5-year-old girl to join West Sacramento’s Cub Scout Pack 49

5-year-old girl to join West Sacramento’s Cub Scout Pack 49

By Lance Armstrong On the heels of the announcement from the Boy Scouts of America that girls can now join the ranks with the boys, West Sacramento’s cub scout pack is welcoming More »

Sacramento Harvest Festival features plethora of local artists and craftspeople

Sacramento Harvest Festival features plethora of local artists and craftspeople

West Sacramento henna artist Renu Lal to offer “Prayers You Wear” at local festival The Harvest Festival is known as the largest indoor arts and crafts show on the West Coast, showcasing More »

Elementary Students Plan, Pack, and Protect as Part of California Flood Preparedness Week

Elementary Students Plan, Pack, and Protect as Part of California Flood Preparedness Week

By Monica Stark “Plan, pack, protect. Plan, pack, protect.” Repeating the chant third graders at Stonegate Elementary School demonstrated their knowledge of flood preparedness in front of city officials, members of the More »


First dentist of West Sacramento passes away at age 96

By Daniel Wilson

The first dentist to ever practice in the West Sacramento region Dr. Oliver E. Quam died on Saturday, April 22, 2017 in Auburn. He was 96 years old. Quam, who was born on Nov. 6, 1920, the youngest of 10 children, died of natural causes and old age, according to members of his family.
Quam, who friends and family called Ollie, short for Oliver, moved from his family farm in Minnesota to West Sacramento in the 1950s after serving in the Navy, according to his official obituary, published in the Auburn Journal on May 23, and information provided by the family. Quam earned his degree in dental from the University of Minnesota and then travelled to San Francisco with several friends from the military where they took their medical license exams. He then established his dental practice in the heart of West Sacramento some 30 years before it officially became a city.
After a brief stint in the building across from the city library, the medical office moved to the Pioneer Building at 1035 Jefferson Blvd. where it remained for more than 30 years until Quam retired in the mid-80s and the building was sold.
Upon retirement, Quam dedicated his time to his true passion of gardening. He owned 8.9 acres of farm land in Auburn, which he called “Tooth Achers,” a play on the word “acres.” Quam is survived by his wife of 39 years Jeanne Quam, his children Nancy L. Quam-Wickham, Jean M. Nakano (Ron) and David M. Quam; his children by marriage John R. Boese, Charles R. Boese (Sue), Michael C. Boese (Diane), Pam M. Card (Joe) and Cara J. Wefers (Patrick); his grandchildren Laura Wong (EJ), Claire Quam-Wickham (Ben), Lindsey Nakano, Thomas Nakano and Rose Quam-Wickham; his grandchildren by marriage Ryan Boese (Shannon), Woody Boese (Kyrie), Nicolas Card (Jaci), Lisa Boese (Michael), Michael Boese, Grayson Boese, Dawson Boese, Jae Wefers; and his great-grandchildren by marriage Cova, Maverick, Vera, Oliver, Kane and Bristin. He is also survived by several nieces and nephews.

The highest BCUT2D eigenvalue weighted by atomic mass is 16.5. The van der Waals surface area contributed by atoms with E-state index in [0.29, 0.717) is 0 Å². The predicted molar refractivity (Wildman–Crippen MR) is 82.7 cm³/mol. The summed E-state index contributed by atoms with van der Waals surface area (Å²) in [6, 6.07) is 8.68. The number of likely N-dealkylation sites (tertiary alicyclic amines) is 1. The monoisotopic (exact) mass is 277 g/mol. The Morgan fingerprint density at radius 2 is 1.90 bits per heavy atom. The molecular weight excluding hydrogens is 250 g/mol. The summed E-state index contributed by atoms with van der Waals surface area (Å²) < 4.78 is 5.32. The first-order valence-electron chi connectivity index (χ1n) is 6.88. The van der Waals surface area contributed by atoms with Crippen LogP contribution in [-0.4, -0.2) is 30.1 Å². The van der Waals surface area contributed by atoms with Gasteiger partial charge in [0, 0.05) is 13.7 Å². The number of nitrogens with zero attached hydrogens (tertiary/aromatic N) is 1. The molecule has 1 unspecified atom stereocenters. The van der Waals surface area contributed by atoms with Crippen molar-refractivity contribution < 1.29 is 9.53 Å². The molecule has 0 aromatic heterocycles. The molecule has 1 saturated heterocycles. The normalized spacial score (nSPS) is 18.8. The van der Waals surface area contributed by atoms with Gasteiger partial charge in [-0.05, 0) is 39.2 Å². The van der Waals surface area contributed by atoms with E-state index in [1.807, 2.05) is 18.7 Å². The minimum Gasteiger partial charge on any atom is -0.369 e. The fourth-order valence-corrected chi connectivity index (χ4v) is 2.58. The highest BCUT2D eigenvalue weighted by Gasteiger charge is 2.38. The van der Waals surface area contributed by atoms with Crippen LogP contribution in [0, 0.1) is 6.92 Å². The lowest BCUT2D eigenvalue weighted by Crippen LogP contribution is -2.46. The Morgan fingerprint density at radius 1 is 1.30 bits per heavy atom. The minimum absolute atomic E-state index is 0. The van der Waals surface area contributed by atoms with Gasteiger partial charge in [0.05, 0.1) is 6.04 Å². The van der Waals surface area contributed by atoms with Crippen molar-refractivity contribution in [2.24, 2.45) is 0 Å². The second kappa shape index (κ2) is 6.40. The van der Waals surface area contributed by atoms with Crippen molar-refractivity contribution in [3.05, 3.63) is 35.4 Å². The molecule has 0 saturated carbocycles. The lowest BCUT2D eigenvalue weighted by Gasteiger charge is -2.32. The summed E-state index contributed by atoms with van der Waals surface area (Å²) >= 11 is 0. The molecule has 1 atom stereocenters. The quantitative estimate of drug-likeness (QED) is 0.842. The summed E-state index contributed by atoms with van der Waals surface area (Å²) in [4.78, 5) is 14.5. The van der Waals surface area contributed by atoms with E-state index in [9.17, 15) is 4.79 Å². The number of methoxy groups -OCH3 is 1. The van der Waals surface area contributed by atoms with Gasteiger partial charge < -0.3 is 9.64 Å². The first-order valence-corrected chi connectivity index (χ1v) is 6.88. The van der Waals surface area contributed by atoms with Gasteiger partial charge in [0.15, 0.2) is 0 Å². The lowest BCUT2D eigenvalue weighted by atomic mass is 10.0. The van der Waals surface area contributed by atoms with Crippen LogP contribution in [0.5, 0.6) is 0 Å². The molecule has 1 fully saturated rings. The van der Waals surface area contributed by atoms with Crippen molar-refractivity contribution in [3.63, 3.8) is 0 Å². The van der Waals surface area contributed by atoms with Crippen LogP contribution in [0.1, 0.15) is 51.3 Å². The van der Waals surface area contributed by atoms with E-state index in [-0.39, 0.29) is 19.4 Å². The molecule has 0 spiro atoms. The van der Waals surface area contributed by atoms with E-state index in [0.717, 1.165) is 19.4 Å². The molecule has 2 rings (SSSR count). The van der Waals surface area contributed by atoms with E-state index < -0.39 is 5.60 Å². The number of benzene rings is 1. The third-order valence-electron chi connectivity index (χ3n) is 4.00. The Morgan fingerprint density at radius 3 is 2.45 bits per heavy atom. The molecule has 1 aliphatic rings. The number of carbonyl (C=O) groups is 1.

A celebration of life service was held on May 24 at the First Congressional Church of Auburn and featured a remembrance by the Navy Honor Guard among presentations, music and speeches from family and friends.
Three of the grandchildren Laura Wong, Lindsey Nakano and Tom Nakano prepared a list of fun facts and information about their grandfather and read it during the celebration. “He had a positive attitude and was realistic and pragmatic when it came to problem solving,” the grandchildren said. “His optimism, the way he took his declining health in stride, is an inspiration that we admire and hope to follow.”
The family consensus is that everyone enjoyed Quam’s knack for growing the most delicious produce they’ve ever tasted. Another statement from the grandchildren reads: “He generously shared his regular bounty of fresh-picked mandarins, peaches, tomatoes and countless other fruits and vegetables of his labor, the rewards of his hard work, and dedication to the care of his land. He definitely loved his land. More than that, he loved working his land.” Quam’s son-in-law and local real estate broker Ron Nakano, who added that the farm land is now being maintained by Quam’s widow, agreed, saying that nowhere else can you find juicier produce. He said that he would often ask Quam if he ever wanted to go back to dentistry and that Quam would tell him he loved dentistry but that he was truly happy on the farm.
“He had the sweetest fruit, ya know,” said Nakano. “Ya know, he just had the sweetest peaches, right? I mean, you bite into a sweet peach on a hot summer day, that’s just like something you’ll always remember for the rest of your life. It’s the kind of peaches and the plums and the fruit, it’s the kind that you have to bend over and let it just drip onto the ground.” Nakano said a conversation with Quam shortly before he died convinced him that Quam was happy and had accepted that it was his time to go.
“He goes, ‘Ya know, Ron, I thank God for my life and I’m really happy. I lived a good life and I thank God for it.’ That’s what he said,” Nakano explained. “He lived 96 years and he’s happy, ya know. He was content with passing away.” The family’s program for their celebration of life ends with a quote from Quam, saying “Old gardeners never die, they just spade away,” which they say is the perfect way to commemorate Quam’s passion and personality.

Delta winery, Bogle Vineyards, planted vines inside Raley Field

By Monica Stark

The Sacramento River Cats and Bogle Vineyards have teamed up to install the country’s first-ever wine grape vineyard inside a professional sports stadium on Thursday, May 25. A special planting ceremony was held as the two organizations planted the first grape vines inside the all-new Bogle Vineyard at Raley Field.